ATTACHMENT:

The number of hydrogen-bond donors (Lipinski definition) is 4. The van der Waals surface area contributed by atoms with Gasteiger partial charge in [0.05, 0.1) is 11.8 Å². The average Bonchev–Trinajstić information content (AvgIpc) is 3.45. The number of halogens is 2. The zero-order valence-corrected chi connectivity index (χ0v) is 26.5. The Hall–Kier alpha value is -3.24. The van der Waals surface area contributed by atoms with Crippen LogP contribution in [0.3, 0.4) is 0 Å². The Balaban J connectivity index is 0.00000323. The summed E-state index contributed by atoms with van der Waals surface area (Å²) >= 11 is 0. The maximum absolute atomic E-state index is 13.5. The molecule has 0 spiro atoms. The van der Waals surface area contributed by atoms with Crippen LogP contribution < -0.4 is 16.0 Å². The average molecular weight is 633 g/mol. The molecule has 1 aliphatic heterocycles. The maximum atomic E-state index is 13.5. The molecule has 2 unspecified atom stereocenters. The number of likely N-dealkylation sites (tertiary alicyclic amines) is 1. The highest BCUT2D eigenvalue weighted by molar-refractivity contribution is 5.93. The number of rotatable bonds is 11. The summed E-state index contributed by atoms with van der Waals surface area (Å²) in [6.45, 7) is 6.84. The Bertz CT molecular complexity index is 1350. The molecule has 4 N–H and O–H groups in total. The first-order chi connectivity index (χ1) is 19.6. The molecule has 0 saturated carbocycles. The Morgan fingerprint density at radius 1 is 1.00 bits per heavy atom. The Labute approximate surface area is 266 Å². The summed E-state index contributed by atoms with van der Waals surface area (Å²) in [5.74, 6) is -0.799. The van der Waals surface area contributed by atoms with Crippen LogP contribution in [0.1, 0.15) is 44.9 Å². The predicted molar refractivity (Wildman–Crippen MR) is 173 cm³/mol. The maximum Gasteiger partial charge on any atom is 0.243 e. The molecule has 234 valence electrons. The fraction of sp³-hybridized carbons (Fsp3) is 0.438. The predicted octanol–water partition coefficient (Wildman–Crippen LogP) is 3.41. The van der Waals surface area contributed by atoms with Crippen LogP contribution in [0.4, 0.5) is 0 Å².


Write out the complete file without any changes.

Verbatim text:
The number of hydrogen-bond donors (Lipinski definition) is 4. The van der Waals surface area contributed by atoms with Gasteiger partial charge in [0.05, 0.1) is 11.8 Å². The average Bonchev–Trinajstić information content (AvgIpc) is 3.45. The number of halogens is 2. The zero-order valence-corrected chi connectivity index (χ0v) is 26.5. The Hall–Kier alpha value is -3.24. The van der Waals surface area contributed by atoms with Crippen LogP contribution in [0.3, 0.4) is 0 Å². The Balaban J connectivity index is 0.00000323. The summed E-state index contributed by atoms with van der Waals surface area (Å²) >= 11 is 0. The maximum absolute atomic E-state index is 13.5. The molecule has 0 spiro atoms. The van der Waals surface area contributed by atoms with Crippen LogP contribution < -0.4 is 16.0 Å². The average molecular weight is 633 g/mol. The molecule has 1 aliphatic heterocycles. The maximum atomic E-state index is 13.5. The molecule has 2 unspecified atom stereocenters. The number of likely N-dealkylation sites (tertiary alicyclic amines) is 1. The highest BCUT2D eigenvalue weighted by molar-refractivity contribution is 5.93. The number of rotatable bonds is 11. The summed E-state index contributed by atoms with van der Waals surface area (Å²) in [6.45, 7) is 6.84. The Bertz CT molecular complexity index is 1350. The molecule has 4 N–H and O–H groups in total. The first-order chi connectivity index (χ1) is 19.6. The molecule has 0 saturated carbocycles. The Morgan fingerprint density at radius 1 is 1.00 bits per heavy atom. The Labute approximate surface area is 266 Å². The summed E-state index contributed by atoms with van der Waals surface area (Å²) in [5.74, 6) is -0.799. The van der Waals surface area contributed by atoms with Crippen LogP contribution in [0.1, 0.15) is 44.9 Å². The predicted molar refractivity (Wildman–Crippen MR) is 173 cm³/mol. The maximum Gasteiger partial charge on any atom is 0.243 e. The molecule has 234 valence electrons. The fraction of sp³-hybridized carbons (Fsp3) is 0.438. The predicted octanol–water partition coefficient (Wildman–Crippen LogP) is 3.41. The van der Waals surface area contributed by atoms with Crippen LogP contribution in [0.4, 0.5) is 0 Å².